Houston Baptist center fielder plays while fighting lymphoma

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Houston Baptist center fielder Jonathan Ducoff is trying to help the Huskies win games while he's undergoing treatment at MD Anderson Cancer Center for follicular lymphoma.

According to the Lymphoma Research Foundation follicular lymphoma is the most common, slow-growing, form of non-Hodgkin lymphoma.

Lymphoma occurs when cells of the immune system called lymphocytes, a type of white blood cell, grow and multiply uncontrollably.

Follicular lymphoma is usually found in someone who is age 60 or older.

Ducoff, who is 22, was diagnosed with the disease following a routine procedure for a sports hernia in December.

"I remember sitting there. I was on the couch with my mom and dad," Ducoff said in an interview with FOX 26 Sports. My initial emotion is always to suppress things. I've always been someone that kind of tries to hold things in even when it's not a good time to do it.

"I toughed it out, honestly at first. I told myself I was prepared for it, but it didn't take long before just spending some time around my parents and really breaking down.

"The truth is my faith has brought me through all of this. When I first got the news I told myself 'hey it's okay,' and once it had time to sink in, I was scared. There's no doubt about that.  I was very, very scared at first.

"It was all the unknown. I had never heard of follicular lymphoma, and to be frank, I didn't want to Google it and find out anything about it.

Ducoff, at first, feared the worst.

"I heard the word Lymphoma. I heard cancer," Ducoff said. "I was afraid I would go to the doctor and find out it wasn't something that was treatable or curable.

"Come to find out that's it actually one of the most treatable and curable types of lymphoma to get."

Then Ducoff had to deal with waiting about a week in January for his doctor at MD Anderson Cancer Center, Dr. Nathan Fowler, to do another biopsy to confirm the diagnosis.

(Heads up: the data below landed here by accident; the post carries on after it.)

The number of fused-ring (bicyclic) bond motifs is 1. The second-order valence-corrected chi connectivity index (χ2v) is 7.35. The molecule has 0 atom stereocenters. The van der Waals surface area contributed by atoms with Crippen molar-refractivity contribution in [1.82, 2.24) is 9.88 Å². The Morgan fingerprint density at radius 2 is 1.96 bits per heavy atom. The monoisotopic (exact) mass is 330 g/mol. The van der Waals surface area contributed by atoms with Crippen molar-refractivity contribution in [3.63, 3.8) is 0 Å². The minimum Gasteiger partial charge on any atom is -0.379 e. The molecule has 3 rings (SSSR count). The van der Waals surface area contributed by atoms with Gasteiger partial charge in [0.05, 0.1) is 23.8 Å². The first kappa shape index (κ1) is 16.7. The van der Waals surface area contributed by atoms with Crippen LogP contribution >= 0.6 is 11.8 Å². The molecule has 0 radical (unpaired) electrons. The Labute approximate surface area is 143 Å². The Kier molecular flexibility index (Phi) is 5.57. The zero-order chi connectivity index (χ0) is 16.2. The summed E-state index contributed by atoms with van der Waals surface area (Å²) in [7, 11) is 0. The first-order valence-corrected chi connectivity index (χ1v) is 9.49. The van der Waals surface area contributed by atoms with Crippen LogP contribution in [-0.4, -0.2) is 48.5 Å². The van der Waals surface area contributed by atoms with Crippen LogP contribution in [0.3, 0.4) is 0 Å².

"I kind of digested it and said 'okay, that's okay. That's something we can handle,' but there was the off chance the diagnosis wasn't quite right," Ducoff said.

"So they were going to redo the biopsies and they were redoing them to check to make sure I didn't have large cell or Hodgkin's lymphoma, which while very curable, is also very scary stuff.

Once Ducoff got through all of that he was able to get a treatment plan that allowed him to pursue his love of playing the game of baseball.

"It's called immunotherapy," Ducoff said. "It's teaching your body to basically kill the cancer itself, and I opted to do that because they're seeing very good results. Kind of the same results they're seeing with the chemotherapy right now, while having a lot less side effects.

"I'm still doing an oral chemotherapy pill every night with a lot more mild side effects than you would with traditional chemo.

"I don't feel that different. I'm blessed to be able to say that. The new drugs that they're giving me, yes there are side effects. When I go home at night, 8, 9 o'clock, all I want to do is go to sleep. I get tired. I don't have the traditional chemotherapy reactions. I feel pretty close to normal."

Dr. Fowler, director of research for lymphoma at MD Anderson Cancer Center, developed the regimen being used to help rid Ducoff of the lymphoma.

"We're using a patient's immune system to attack the cancer," Dr. Fowler said. "What we found by doing that is that we're getting results that are very similar, sometimes even better than chemotherapy.